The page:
Bouncing ball (music)
The bouncing ball is a device used in motion picture films and video recordings to visually indicate the rhythm of a song, helping audiences to sing along with live or prerecorded music. As the song's lyrics are displayed on the screen, an animated ball bounces across the top of the words, landing on each syllable when it is to be sung.
The bouncing ball is mainly used for English language songs in video recordings; however, in Japan, a similar device is used where the text changes color as it is sung, just like in karaoke.
The bouncing ball technique was invented by Max Fleischer originally for the "Ko-Ko" Song Car-Tunes (1924–1927) and revised in 1929 as Screen Songs (1929–1938) for Paramount. It was introduced in March 1924 with the film Come Take a Trip in my Airship.
In early Song Car-Tunes such as "Margie" and Irving Berlin's "When the Midnight Choo-Choo Leaves for Alabam'" the ball is animated, looking like a beach ball clumsily hitting the words without precise timing. This awkwardness was eliminated by filming the ball live over printed lyrics, and the ball attached to a black baton that "bounced" a white disc over the tops of the lyrics. The movement was captured on high-contrast film that rendered the stick invisible. The ball would usually appear as white-on-black, though sometimes the ball and lyrics would be superimposed over (darkened) still drawings or photographs or even live-action footage.
While the Screen Song series started out employing standard songs such as "Yankee Doodle Boy", "My Pony Boy", and "Yes! We Have No Bananas", the series soon integrated live action appearances of celebrities of Broadway, radio, and recordings. Many of these Screen Songs were planned as promotions for live theatrical appearances. This was part of a new marketing plan launched by Paramount for the 1930–1931 season. Rudy Vallee was the first on-screen celebrity, appearing in "Betty Co-Ed" (1931), and returned in "Kitty From Kansas City" (1931). He also appeared in a cameo in "Rudy Vallee Melodies" (1932). Other celebrities included Arthur Tracy in "Russian Lullaby" (1931) and "Romantic Melodies" (1932), Ethel Merman in "Let Me Call you Sweetheart" (1932), "You Try Somebody Else" (1932), "Time on my Hands" (1932), and "Song Shopping" (1933).
The Mills Brothers appeared in three Screen Songs: "I Ain't Got Nobody" (1932), "Dinah" (1933), and "When Yuba Plays the Rumba on the Tuba" (1933). Lillian Roth appeared in "Down Among the Sugar Cane" (1932) and "Ain't She Sweet" (1933).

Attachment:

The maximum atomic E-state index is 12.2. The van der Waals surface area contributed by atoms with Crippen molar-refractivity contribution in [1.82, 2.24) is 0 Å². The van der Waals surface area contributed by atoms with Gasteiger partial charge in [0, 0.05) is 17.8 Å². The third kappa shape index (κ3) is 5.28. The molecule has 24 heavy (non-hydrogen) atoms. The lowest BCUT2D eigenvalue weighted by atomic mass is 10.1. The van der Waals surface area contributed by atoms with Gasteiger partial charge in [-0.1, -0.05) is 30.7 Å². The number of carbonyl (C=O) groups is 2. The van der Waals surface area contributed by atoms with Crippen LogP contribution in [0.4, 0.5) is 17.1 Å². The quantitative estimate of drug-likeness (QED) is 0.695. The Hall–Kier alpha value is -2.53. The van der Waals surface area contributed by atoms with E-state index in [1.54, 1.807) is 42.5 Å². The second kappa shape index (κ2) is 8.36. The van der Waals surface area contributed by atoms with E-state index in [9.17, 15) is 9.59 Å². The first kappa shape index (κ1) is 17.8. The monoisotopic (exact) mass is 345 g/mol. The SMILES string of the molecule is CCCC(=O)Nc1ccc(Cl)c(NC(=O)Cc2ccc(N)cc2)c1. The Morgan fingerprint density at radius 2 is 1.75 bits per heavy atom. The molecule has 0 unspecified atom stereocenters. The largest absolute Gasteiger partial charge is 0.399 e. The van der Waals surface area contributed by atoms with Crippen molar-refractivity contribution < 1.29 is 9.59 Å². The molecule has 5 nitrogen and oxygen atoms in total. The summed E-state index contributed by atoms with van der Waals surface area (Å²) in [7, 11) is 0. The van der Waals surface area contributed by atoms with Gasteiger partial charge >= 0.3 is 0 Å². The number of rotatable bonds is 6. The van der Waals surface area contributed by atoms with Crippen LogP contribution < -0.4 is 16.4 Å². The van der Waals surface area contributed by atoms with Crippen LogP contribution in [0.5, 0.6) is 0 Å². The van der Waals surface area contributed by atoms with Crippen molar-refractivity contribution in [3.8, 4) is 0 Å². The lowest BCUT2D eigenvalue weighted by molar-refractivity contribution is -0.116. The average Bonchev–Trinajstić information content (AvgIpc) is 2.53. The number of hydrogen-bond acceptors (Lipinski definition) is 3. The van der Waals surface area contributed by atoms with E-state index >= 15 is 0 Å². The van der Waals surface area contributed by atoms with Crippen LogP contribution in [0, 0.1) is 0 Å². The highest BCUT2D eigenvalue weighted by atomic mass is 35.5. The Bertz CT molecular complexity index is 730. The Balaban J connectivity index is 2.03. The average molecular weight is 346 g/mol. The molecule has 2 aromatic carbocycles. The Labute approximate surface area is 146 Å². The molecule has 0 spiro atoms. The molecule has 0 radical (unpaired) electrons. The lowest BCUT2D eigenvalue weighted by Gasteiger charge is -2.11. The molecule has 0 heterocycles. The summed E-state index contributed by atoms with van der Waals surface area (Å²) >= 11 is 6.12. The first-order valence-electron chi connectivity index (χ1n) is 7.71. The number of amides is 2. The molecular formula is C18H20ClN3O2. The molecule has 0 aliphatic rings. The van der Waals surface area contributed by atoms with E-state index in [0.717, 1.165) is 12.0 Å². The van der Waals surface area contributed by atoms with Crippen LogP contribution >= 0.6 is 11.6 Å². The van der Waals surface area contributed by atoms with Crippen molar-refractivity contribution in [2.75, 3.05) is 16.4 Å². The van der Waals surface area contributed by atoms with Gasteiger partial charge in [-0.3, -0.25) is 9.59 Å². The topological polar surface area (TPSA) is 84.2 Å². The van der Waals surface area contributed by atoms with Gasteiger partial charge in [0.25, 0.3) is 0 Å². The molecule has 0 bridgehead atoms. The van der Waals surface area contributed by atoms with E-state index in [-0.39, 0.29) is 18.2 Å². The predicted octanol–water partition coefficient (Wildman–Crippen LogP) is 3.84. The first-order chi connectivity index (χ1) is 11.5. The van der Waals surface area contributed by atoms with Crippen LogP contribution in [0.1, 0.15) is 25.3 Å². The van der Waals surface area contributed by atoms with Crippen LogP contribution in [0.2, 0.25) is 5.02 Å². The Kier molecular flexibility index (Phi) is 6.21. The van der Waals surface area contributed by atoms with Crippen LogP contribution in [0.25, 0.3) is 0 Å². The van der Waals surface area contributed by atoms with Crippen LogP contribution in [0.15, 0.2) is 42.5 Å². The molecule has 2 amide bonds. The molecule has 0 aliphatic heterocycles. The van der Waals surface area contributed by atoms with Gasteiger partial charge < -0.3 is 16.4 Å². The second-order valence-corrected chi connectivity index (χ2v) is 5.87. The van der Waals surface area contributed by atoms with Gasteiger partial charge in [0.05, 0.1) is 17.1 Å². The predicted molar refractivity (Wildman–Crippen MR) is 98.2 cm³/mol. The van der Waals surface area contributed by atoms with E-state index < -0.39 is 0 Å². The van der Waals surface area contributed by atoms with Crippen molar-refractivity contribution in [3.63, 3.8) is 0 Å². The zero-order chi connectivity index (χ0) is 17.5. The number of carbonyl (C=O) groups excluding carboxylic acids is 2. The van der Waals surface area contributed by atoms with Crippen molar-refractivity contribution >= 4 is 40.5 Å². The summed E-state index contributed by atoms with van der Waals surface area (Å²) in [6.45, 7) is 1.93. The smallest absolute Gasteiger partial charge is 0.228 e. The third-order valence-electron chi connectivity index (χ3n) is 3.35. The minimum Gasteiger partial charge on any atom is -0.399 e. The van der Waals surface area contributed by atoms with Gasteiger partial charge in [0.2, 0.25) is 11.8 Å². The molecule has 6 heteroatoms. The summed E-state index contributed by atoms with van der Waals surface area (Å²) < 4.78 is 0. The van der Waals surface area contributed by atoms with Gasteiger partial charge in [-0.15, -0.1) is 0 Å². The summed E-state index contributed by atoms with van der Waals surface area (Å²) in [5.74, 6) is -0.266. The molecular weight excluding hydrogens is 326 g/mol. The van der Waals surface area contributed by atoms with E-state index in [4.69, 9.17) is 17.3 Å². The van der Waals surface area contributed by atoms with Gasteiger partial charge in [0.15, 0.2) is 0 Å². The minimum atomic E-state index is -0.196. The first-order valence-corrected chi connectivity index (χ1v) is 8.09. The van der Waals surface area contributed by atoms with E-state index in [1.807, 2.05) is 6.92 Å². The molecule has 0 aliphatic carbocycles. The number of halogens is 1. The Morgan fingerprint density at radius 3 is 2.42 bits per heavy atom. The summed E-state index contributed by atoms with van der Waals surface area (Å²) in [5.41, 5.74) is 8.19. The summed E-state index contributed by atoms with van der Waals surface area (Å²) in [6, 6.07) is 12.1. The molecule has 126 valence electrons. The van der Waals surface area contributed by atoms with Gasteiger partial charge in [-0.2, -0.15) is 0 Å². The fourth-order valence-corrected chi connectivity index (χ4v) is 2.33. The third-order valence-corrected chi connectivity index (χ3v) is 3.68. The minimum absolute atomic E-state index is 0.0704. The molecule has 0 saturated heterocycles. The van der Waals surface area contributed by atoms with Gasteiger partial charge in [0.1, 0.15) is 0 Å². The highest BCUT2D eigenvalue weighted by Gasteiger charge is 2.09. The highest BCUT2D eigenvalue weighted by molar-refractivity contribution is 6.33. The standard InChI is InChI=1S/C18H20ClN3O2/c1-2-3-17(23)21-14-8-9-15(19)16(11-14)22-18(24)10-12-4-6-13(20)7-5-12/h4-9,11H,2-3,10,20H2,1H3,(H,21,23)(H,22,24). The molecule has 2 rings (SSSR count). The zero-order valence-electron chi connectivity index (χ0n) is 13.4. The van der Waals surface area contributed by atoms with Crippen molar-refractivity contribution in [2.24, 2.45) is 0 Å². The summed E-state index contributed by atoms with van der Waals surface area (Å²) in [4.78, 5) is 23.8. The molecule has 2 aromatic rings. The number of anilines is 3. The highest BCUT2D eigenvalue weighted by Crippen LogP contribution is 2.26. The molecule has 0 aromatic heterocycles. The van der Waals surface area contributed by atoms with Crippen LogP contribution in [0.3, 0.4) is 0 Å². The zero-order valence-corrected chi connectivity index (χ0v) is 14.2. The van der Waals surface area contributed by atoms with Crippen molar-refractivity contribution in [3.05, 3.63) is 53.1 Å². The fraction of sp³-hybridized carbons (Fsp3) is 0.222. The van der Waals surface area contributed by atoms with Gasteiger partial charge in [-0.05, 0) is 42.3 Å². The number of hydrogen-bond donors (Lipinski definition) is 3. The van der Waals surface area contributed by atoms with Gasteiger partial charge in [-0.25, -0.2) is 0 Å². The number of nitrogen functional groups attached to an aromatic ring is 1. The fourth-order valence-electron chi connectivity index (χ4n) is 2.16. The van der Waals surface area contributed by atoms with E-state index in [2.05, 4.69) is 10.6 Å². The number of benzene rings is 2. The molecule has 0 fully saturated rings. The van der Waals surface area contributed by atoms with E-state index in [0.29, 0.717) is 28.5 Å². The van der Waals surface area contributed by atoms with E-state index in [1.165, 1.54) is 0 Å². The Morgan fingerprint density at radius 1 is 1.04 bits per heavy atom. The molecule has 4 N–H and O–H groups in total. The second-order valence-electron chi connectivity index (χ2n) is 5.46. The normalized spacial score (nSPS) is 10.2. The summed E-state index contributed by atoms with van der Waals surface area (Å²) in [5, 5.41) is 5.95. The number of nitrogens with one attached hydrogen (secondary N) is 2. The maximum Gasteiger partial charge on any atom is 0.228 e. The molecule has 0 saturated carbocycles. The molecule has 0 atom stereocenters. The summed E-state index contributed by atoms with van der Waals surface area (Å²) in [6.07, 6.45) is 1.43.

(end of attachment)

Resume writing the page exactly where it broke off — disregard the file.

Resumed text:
Rose Marie (later famous from television's Dick Van Dyke Show) was an established child singer in the late 1920s and made a number of early Vitaphone shorts for Warner Brothers billed as "Baby Rose Marie". She appeared in "Sing Babies, Sing" (1933). Radio comedians Stoopnagle and Budd appeared in the zany Stoopnocracy that also featured 12-year-old Harold Nicholas of the famous Nicholas Brothers Dance Team as a baby Cab Calloway.
By 1935, the Screen Songs series capitalized on the new Swing Era and featured appearances by a number of the Big Band Orchestras. This series of films was more commercially oriented with the films being booked a week in advance of live appearances of each orchestra. From 1935 to 1938, the "Screen Songs" featured the orchestras of Abe Lyman, Richard Huber, Hal Kemp, Vincent Lopez, Joe Reichman, Dick Stable, Nat Brandywine, Hal King, Shep Fields, Gus Arnheim, Jay Freeman, Jerry Baline, Bert Block, Frank Dailey, and Jimmy Dorsey. Although a popular attraction, the Screen Songs series was retired after nine years.
The Screen Songs were revived in 1945 starting with "When G.I. Johnny Comes Home" and continued into the early 1950s using an animated ball with a bounce cycle rendered on Pan cells cel animation. Some modern video editing programs offer a "bouncing ball" feature. Others as in the Karaoke achieve the same effect by highlighting each displayed syllable as it is sung. An attempt was made to revive the series in 1963 with "Hobo's Holiday", using a more modern Folk Music style. Meanwhile, in the United States, younger generations of children continued to be familiar with the cartoons from television rebroadcasts into the 1970s, home video collections, and are now present on the Internet at sites such as YouTube and Daily Motion.